For the non-profit that’s connected with this company, they’re able to develop the community they serve by empowering youth. But this is now a win-win scenario because a potential pipeline for employment has now been created which has an ability to solve the hiring challenges for the company’s talent acquisition and human resources. In this particular scenario, volunteerism is a solution to what could be a hiring crisis.
Understand mutual fit is incredibly important to a sustainable partnership with a company’s corporate volunteer program, but there’s one elephant in the room that must be discussed. In every instance where you’re seeking a win-win scenario, it may require that you’re not blinded by the motives of others, more importantly those at your organization who are seeking donations and grants. This is especially the case when the volunteerism you’re pressured to pursue is a bad fit.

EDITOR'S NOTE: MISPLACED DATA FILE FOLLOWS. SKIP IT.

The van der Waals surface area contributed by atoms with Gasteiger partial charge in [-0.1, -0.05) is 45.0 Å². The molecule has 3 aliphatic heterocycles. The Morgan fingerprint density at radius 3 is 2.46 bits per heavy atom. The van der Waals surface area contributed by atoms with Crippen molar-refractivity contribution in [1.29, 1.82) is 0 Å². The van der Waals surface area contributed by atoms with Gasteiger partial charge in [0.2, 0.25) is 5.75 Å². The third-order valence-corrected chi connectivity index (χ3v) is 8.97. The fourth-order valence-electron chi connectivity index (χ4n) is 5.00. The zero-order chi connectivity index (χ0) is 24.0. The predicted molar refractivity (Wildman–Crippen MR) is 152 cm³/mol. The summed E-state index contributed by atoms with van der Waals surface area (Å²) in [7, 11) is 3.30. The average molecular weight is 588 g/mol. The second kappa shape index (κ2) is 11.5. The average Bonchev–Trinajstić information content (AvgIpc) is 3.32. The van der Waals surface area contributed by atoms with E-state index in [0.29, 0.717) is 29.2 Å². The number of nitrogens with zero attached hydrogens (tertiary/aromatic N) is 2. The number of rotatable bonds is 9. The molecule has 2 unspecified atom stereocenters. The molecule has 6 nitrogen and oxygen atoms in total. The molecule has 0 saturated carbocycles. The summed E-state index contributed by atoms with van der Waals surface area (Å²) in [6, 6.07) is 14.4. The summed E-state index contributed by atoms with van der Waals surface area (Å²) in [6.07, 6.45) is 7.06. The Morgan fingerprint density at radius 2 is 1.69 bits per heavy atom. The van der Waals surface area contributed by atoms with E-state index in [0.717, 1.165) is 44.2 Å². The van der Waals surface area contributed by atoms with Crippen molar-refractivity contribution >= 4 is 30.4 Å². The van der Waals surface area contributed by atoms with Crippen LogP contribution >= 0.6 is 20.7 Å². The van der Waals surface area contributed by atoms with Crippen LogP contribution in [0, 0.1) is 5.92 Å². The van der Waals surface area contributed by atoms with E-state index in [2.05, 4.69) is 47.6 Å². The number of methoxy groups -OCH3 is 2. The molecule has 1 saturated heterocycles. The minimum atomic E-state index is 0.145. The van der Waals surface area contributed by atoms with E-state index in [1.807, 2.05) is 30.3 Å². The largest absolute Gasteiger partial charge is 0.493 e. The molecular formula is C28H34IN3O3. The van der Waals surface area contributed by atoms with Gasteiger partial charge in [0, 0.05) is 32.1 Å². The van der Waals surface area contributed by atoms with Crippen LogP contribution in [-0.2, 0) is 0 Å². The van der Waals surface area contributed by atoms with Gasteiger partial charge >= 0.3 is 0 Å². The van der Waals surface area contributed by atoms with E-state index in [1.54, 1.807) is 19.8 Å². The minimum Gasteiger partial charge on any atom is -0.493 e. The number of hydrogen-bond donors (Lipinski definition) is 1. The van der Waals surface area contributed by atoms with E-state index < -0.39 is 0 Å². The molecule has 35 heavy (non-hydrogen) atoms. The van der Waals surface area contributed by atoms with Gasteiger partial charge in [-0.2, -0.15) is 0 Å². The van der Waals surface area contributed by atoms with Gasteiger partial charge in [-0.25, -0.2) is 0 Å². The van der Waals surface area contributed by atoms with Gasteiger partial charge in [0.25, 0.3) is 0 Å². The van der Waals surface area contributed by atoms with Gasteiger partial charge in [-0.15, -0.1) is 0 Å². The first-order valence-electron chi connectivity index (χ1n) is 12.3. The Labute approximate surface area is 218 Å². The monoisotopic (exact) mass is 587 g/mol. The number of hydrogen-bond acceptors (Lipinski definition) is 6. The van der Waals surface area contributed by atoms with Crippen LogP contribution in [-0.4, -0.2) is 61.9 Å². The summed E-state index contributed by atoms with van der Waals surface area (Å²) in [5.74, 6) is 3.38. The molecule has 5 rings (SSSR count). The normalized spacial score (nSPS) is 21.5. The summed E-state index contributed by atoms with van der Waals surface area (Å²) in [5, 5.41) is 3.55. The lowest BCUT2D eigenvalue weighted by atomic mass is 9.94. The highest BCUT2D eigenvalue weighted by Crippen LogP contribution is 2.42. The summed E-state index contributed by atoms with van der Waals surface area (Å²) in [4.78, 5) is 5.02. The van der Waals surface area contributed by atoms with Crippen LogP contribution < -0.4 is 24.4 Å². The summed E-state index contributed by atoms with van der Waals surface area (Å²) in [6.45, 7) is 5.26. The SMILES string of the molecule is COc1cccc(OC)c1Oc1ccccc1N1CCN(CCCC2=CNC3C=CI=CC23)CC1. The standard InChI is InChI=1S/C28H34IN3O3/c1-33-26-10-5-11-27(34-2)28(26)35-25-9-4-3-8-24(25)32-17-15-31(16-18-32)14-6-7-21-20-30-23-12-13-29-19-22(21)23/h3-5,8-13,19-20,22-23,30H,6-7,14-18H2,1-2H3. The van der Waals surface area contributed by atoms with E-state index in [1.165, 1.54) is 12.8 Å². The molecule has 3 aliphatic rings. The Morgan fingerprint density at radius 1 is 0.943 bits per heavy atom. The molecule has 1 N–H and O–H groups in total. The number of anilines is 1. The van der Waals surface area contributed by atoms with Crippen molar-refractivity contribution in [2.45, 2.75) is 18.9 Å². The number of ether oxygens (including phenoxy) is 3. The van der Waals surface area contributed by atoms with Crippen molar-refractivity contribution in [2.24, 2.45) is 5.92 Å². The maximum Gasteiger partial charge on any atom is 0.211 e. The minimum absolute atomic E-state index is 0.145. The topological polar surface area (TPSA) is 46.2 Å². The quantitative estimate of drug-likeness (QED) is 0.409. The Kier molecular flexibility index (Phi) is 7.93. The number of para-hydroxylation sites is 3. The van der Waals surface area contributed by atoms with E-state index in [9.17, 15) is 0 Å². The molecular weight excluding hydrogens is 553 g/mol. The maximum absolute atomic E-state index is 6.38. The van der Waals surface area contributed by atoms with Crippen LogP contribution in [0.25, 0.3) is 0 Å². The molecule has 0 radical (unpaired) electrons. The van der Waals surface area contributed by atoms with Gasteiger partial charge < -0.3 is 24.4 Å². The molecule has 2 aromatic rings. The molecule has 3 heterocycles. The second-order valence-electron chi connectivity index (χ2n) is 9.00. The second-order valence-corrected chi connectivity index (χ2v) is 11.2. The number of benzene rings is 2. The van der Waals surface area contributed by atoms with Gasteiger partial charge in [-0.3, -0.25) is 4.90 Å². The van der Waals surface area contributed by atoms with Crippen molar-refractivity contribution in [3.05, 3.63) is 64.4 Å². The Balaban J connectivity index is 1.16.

Don’t be developments pawn.
This sounds harsh, and if you’re a development officer or associate you may even take offense. But before you lose your shirt, first recognize that volunteer engagement professionals are sometimes forced into bad volunteerism obligations with companies because of influences placed on them by well meaning (but ill informed) development professionals. That’s a fact. All that to say, don’t pursue or say “yes” to volunteer service projects that don’t make sense, even if your development department is pressuring you to do so.